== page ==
Friday, January 20, 2006

Encrypted CVS Repository

We currently have a client that's very concerned with Information Security. It's a multinational company, and we're dealing with its Indonesian subsidiary. Its head office periodically performs scans throughout their subsidiaries' networks across the world, and identifies any possible information security breach. The problem is the network scans prove that when someone has read-access to the CVS repository file, he/she can immediately (without any significant effort) browse through the contents of our source codes.

They require us to propose for an immediate solution to the problem. Apparently, having the CVS access security (through encrypted password) and CVS data transfer security (through SSL) are not enough. We are required to prevent the exposure of CVS repository contents even when the CVS repository file itself has been read. David A. Wheeler mentioned this on his SCM Security article.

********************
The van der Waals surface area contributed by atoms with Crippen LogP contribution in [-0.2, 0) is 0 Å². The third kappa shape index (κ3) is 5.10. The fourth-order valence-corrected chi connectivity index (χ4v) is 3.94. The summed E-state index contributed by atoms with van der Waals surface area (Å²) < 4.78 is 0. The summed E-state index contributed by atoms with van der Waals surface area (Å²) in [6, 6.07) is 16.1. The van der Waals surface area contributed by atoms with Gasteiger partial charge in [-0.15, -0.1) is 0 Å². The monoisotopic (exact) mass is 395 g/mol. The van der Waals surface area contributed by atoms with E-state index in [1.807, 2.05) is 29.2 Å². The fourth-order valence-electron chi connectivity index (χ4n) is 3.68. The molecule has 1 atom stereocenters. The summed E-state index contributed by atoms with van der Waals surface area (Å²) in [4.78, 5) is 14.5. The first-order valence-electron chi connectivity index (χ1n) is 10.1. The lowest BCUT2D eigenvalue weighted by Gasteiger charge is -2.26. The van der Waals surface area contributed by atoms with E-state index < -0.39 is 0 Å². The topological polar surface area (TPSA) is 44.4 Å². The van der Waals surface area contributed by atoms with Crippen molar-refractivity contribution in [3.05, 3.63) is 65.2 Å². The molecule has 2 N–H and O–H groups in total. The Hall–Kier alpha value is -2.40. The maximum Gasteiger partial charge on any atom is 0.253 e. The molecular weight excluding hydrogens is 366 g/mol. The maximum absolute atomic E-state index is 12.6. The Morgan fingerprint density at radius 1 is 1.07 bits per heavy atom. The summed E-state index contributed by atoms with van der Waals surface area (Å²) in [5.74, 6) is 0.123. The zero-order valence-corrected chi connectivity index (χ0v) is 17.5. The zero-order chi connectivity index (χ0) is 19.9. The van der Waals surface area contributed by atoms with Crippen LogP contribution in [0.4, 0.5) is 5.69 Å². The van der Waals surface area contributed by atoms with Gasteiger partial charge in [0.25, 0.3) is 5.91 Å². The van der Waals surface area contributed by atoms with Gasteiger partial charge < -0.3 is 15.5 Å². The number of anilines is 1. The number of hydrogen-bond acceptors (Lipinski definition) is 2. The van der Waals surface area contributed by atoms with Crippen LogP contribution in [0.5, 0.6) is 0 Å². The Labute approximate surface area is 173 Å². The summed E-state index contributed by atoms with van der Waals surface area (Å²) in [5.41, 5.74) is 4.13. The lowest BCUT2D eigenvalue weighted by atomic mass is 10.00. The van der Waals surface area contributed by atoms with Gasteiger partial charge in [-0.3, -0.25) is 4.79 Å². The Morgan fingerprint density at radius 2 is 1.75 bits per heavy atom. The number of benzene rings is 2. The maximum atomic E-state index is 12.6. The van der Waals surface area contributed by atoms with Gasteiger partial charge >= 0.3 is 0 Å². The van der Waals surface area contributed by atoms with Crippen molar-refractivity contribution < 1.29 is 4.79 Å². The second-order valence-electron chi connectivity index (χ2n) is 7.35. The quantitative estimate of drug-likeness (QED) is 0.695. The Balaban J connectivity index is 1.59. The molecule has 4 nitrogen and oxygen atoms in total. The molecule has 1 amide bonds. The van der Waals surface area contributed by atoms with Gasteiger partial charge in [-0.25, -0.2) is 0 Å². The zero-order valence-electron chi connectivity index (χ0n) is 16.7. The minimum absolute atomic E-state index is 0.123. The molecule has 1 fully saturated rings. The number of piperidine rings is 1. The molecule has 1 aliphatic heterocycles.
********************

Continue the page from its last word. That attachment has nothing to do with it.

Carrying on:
We currently have two project teams working at the client site. The first project uses CVS whereas the other uses Subversion. We will be having our third project at the client site within the next few weeks. I'm encouraging the third project team to use Subversion instead of CVS. So, considering the importance of this client, it's very important for us to come up with a solution.

After searching through the net, Greg A. Woods mentioned that it's not how CVS was designed. I've tried to search through Subversion site, and I cannot find any information whether Subversion support encrypted repository or not.

Then, it was Thomas Deselaers’ idea that I believe to be a viable solution.

My plan is to find a good open source CVS client implemented in Java. Then, I’ll intercept the commit command (encrypt line by line), and intercept the update command (decrypt line by line). Ensuring also that the encryption is a basic one (probably XOR operation on each character), I’ll have the merge command unmodified.

So, the end result is, the developers will see the un-encrypted source code at their local development environments, whereas the CVS repository will keep the encrypted source code. The diff command will show the diff of the encrypted lines, though.

Anyone has better solution for this?

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